# Cosmology : Formula for the bias of galaxies

first I have posted originally on the physics stackexchange but I have not had answers about my question, so I try my luck on this specific forum (if forums leaders want to delete the original post on physics exchange, they can do it without problems, I don't want to make duplicates).

From this article : https://arxiv.org/pdf/1611.09787.pdf , I try to deduce the equation that my teacher told me which links 2 quantities :

1. the global number density of galaxies

2. the local number density of galaxies

3. the contrast of Dark matter density

The relation that I would like to find (the relation given by my teacher) is very simple :

$$N_{1} = n_{1} b_{1}\,\delta_{\text{DM}}\quad\quad(1)$$

where $$N_{1}$$ is the local number density of galaxies in Universe, $$n_{1}$$ is the global number density, $$b_{1}$$ is the bias (cosmological bias of galaxies) and $$\delta_{\text{DM}}$$ the contrast in dark matter density. When I say "local", I mean in the volume of scale that I consider (in a cluster of galaxies for example, doesn't it ?)

for the moment, I can't find this equation.

Into the article above, they define the bias by doing the relation $$(1.1)$$ (equation reference on the article) :

$$\delta_{g}(\vec{x}) = \dfrac{n_{g(\vec{x})}}{\overline{n_{g}}}-1 = b_{1}\,\delta_{\text{DM}}(\vec{x}) = b_{1}\big(\dfrac{\rho_{m}(\vec{x})}{\overline{\rho_{m}}}-1\big)\quad\quad(2)$$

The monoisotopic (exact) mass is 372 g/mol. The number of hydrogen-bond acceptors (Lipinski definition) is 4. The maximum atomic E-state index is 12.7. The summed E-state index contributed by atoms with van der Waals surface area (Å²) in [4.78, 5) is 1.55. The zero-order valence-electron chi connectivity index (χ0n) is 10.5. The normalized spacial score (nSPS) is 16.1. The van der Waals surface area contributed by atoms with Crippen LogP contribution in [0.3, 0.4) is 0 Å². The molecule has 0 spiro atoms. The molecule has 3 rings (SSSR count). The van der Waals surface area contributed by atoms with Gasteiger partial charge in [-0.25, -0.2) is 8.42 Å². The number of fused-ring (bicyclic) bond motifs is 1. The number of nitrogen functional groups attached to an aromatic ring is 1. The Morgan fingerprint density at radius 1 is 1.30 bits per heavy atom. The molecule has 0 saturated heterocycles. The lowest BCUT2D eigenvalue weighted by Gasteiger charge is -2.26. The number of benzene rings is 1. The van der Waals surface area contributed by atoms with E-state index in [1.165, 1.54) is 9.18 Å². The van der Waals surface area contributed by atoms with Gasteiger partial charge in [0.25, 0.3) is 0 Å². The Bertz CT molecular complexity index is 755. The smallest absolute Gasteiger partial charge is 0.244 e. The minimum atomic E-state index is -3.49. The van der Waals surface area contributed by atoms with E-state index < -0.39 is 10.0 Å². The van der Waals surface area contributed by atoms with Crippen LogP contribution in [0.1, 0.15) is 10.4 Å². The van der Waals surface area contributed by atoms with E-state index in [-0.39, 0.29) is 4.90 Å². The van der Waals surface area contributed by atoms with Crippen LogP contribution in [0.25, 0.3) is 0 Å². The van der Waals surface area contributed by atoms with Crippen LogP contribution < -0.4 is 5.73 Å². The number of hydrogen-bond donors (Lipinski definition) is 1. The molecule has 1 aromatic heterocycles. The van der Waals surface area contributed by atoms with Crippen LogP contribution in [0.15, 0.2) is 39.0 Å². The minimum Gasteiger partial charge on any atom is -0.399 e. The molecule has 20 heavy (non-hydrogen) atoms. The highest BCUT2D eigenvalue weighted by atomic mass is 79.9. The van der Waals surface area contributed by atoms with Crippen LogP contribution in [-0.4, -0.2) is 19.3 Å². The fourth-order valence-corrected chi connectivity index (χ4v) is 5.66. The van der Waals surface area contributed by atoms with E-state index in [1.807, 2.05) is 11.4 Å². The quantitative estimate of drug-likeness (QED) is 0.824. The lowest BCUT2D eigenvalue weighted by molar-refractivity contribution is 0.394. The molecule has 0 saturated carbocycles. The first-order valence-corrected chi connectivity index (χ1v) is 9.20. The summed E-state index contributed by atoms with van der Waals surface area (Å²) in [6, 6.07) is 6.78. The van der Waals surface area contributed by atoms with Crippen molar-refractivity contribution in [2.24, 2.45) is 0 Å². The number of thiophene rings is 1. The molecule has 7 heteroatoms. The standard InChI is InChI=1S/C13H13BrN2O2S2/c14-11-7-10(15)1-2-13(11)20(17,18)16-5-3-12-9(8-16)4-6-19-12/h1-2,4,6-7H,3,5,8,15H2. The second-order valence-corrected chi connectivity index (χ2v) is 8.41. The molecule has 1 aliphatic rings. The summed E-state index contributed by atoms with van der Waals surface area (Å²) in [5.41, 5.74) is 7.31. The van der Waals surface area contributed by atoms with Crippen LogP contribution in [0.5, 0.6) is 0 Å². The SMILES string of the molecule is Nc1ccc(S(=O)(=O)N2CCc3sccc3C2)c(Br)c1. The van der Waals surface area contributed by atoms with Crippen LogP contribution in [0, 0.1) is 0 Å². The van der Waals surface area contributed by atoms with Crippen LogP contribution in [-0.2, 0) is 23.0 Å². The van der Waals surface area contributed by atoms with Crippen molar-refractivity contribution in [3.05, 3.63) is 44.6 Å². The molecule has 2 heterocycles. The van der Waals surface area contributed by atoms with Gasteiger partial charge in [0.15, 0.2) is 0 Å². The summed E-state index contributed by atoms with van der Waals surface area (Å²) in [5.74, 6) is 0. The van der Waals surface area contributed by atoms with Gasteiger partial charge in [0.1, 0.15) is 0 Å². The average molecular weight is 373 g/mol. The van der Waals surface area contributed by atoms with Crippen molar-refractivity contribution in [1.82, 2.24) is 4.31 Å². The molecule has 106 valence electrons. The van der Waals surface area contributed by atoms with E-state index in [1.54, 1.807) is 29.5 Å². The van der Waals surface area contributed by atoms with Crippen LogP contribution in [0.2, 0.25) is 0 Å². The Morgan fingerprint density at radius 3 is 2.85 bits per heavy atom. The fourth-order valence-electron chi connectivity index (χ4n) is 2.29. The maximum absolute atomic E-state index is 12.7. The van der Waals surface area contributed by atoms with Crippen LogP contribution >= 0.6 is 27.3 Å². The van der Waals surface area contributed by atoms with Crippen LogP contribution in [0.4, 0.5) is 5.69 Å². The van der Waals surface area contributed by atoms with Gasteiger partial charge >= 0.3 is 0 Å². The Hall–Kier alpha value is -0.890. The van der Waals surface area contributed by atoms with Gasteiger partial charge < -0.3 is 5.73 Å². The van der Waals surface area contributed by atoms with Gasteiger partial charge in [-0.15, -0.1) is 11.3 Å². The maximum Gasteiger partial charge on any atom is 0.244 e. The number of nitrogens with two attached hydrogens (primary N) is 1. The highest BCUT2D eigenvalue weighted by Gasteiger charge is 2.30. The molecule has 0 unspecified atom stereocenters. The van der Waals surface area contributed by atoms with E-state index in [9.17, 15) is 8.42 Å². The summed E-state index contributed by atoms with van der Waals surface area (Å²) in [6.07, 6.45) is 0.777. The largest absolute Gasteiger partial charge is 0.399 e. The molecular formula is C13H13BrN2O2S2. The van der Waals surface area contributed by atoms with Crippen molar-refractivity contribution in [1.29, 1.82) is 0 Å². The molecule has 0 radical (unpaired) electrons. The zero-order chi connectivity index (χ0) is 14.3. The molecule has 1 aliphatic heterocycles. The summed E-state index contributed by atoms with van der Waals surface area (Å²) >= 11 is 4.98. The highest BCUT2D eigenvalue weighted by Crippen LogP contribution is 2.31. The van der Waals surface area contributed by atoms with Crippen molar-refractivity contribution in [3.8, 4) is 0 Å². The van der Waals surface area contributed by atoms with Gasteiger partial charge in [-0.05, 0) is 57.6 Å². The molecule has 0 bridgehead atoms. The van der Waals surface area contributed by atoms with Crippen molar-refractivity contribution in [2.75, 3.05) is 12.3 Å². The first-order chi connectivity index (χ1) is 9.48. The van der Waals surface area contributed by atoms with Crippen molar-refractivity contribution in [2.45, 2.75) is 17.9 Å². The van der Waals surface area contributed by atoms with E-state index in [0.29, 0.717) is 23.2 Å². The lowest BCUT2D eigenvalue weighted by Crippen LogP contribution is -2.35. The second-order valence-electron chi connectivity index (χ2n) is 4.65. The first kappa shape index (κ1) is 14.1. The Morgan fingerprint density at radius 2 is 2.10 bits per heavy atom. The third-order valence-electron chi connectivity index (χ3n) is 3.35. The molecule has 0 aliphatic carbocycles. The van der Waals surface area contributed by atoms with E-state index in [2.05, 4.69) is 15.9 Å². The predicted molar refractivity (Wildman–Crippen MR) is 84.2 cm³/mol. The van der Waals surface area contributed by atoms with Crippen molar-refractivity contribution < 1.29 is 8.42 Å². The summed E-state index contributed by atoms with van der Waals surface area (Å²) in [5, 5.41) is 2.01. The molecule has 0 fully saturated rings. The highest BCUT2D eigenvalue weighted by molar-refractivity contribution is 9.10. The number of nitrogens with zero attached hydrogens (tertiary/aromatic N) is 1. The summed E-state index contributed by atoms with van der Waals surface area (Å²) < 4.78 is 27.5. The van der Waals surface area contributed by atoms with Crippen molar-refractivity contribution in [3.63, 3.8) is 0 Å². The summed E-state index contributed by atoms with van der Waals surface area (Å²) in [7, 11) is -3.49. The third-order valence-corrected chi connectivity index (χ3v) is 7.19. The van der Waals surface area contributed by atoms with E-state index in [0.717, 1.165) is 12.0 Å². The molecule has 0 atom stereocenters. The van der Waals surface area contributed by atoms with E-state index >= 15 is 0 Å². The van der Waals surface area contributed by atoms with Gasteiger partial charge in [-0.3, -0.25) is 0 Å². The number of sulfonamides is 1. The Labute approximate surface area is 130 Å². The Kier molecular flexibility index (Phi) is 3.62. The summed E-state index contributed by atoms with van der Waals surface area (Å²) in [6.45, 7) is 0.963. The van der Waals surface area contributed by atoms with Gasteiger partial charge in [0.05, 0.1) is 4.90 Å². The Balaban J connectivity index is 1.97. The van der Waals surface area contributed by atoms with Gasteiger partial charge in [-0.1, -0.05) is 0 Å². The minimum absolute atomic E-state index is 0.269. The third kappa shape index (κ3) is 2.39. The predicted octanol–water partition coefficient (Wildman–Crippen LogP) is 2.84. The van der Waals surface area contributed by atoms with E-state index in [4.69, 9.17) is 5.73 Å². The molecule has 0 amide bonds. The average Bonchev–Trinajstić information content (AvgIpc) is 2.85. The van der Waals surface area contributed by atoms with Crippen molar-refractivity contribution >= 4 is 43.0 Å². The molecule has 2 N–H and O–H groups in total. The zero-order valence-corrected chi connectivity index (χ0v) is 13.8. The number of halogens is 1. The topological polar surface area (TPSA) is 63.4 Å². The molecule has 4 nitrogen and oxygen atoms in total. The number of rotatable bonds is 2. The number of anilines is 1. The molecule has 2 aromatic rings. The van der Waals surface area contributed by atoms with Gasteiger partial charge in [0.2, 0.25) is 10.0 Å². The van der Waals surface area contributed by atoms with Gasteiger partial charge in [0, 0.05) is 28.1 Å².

with $$b_{1}$$ the bias.

As you can see, in this article, authors are reasoning with the contrast of density number of galaxies ($$\delta_{g}(\vec{x}))$$ and the contrast of matter density of Dark matter ($$\delta_{\text{DM}}(\vec{x})$$).

I tried to modify this equation $$(2)$$ to get $$(1)$$ but I am stuck by the following difference : on one side, one takes number densities and on the other one, they take contrasts of density (with contrast density number and Dark matter contrast).

Multiplying the both by the volume $$V$$ is not enough since there is the value "-1" in the definition of contrast : I don't know if I have to write :

$$\text{Global Number of galaxies} = \overline{n_{g}}\quad V$$

or

$$\text{Local Number of galaxies} = \overline{n_{g}}\quad V$$

???

I think that I have to use the following relations : $$N_{g}\equiv N_{1}$$ and $$\overline{n_{g}}=n_{1}$$ in the relation of my teacher but I am not sure.

Anyone could help me to find the equation (1) from the equation (2) of article cited ?

EDIT 1:

If I take the relation eq$$(2)$$, I can write :

$$n_{g(\vec{x})} = \overline{n_{g}}\,b_{1}\,\delta_{\text{DM}}+\overline{n_{g}}\quad\quad(3)$$

As you can see, $$(3)$$ is not equal to the equation $$(1)$$ that I would like to get (since a second term $$\overline{n_{g}}$$)

With the notations of the equation$$(1)$$, in order to be coherent, I think that I have to assimilate $$N_{1}$$ to $$n_{g}(\vec{x})$$ (local density) and $$n_{1}$$ to $$\overline{n_{g}}$$ (global or mean density).

How can I circumvent this issue about the presence of this second term into eq$$(3)$$ compared to eq$$(1)$$ ?

I am near from the equality between both, this is frustrating . Maybe it is a problem of convention about the factor $$b_{1}$$ called "bias" ?

Edit: This is also cross-posted at https://physics.stackexchange.com/questions/489437/demonstration-about-large-scale-bias-of-galaxies

• Cross posted in Physics SE Jul 8 '19 at 10:50